Unlike other battery manufacturers that want to build new factories and develop new customers, or wrestle business away from entrenched competitors, Axion plans to pursue a platform technology strategy where it will focus on manufacturing a high value component for sale to existing manufacturers that want to offer a better product to current customers. Axion's strategy was lifted from the Intel playbook. They don't care who manufactures the battery for a particular customer as long as it uses Axion's electrodes. With a strong intellectual property estate that will keep new entrants away from its sandbox, Axion is well positioned to forge a variety of cooperative relationships with battery manufacturers worldwide.
The only battery technology on the market that can offer comparable performance in stop-start applications is lithium-ion. While lithium-ion developers like A123 Systems (AONE) are actively developing products for the stop-start market, their batteries are more expensive than the PbC and harder to scale because they can't leverage existing infrastructure. They also suffer from significant cold weather performance issues and have limited potential for future cost reductions while the PbC is at the upper left-hand corner of the learning curve. There's a reason that first tier battery buyers like BMW and Norfolk Southern publicly aligned themselves with the PbC technology before there was a PbC product.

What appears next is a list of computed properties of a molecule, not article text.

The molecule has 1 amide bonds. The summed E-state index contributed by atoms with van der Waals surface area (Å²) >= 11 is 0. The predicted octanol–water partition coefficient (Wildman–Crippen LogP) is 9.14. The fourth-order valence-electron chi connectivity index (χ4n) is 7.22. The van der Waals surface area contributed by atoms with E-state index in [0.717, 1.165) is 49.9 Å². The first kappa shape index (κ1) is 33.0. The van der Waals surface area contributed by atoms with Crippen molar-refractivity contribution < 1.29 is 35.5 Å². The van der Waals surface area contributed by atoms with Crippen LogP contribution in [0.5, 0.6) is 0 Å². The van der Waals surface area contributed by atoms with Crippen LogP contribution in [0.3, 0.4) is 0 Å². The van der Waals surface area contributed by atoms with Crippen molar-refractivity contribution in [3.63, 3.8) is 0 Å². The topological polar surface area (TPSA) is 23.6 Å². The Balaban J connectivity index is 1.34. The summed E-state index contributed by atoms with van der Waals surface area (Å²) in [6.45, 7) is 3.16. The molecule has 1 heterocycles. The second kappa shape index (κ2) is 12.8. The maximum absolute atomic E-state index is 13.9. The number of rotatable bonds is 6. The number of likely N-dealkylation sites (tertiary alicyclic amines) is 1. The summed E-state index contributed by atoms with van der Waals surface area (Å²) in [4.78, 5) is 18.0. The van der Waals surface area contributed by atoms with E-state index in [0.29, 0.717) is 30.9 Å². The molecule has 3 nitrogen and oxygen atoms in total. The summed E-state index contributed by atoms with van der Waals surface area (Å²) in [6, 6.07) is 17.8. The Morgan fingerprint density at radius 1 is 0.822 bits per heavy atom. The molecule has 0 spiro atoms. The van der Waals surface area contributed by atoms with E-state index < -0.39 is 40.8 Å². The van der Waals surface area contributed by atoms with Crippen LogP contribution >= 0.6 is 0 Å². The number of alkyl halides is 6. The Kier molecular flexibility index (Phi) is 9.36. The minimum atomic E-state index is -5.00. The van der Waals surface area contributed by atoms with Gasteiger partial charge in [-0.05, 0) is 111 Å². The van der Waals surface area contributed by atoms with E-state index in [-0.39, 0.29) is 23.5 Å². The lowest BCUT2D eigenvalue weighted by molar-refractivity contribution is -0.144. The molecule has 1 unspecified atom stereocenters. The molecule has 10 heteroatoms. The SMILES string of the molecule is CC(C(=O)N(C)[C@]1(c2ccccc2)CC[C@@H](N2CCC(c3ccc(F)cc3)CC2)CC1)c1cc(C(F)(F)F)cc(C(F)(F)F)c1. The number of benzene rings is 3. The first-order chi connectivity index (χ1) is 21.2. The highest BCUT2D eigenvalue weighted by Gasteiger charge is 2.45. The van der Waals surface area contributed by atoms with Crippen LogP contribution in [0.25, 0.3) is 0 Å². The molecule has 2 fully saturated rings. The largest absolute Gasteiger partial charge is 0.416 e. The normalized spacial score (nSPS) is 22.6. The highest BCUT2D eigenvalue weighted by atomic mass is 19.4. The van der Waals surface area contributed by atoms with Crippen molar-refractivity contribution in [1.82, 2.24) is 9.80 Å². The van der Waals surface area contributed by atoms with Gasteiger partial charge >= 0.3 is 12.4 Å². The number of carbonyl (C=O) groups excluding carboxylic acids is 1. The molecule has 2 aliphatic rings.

In his seminal book The Innovator's Dilemma, Dr. Clayton Christensen uses the term disruptive technologies to describe low-cost innovations that satisfy new customer needs, improve over time and eventually displace established technologies. The following graph illustrates the phenomenon.
If you believe Dr. Christensen's theory it's impossible to believe that lithium-ion batteries that were developed for the most demanding uses will be the ultimate winner in energy storage for stop-start idle elimination. Technologies simply do not transition downstream from high quality uses to low quality uses. Disruptive technologies always start at the bottom and work their way to the top. Given a choice between embracing the PbC technology and working with Axion or losing critical market share to more expensive lithium-ion products, the lead-acid battery industry will do the only sensible thing.
At yesterday's close Axion had a $48 million market capitalization and a serially patented technology that holds the price and performance keys to a multi-billion dollar market. The math seems obvious to me. In less than two weeks Axion will present at the Rodman & Renshaw conference in New York. It's stock had a strong run in February and March of this year after similar presentations at lower tier cleantech conferences sponsored by Piper Jaffray, Jefferies and Kaufman Bros. While the first run was crushed by selling pressure from a couple of large stockholders, cumulative trading data leads me to believe that the willing sellers are effectively out of stock and can't cause a comparable reversal of the next run.
Disclosure: Author is a former director of Axion Power International (AXPW.OB) and holds a substantial long position in its common stock.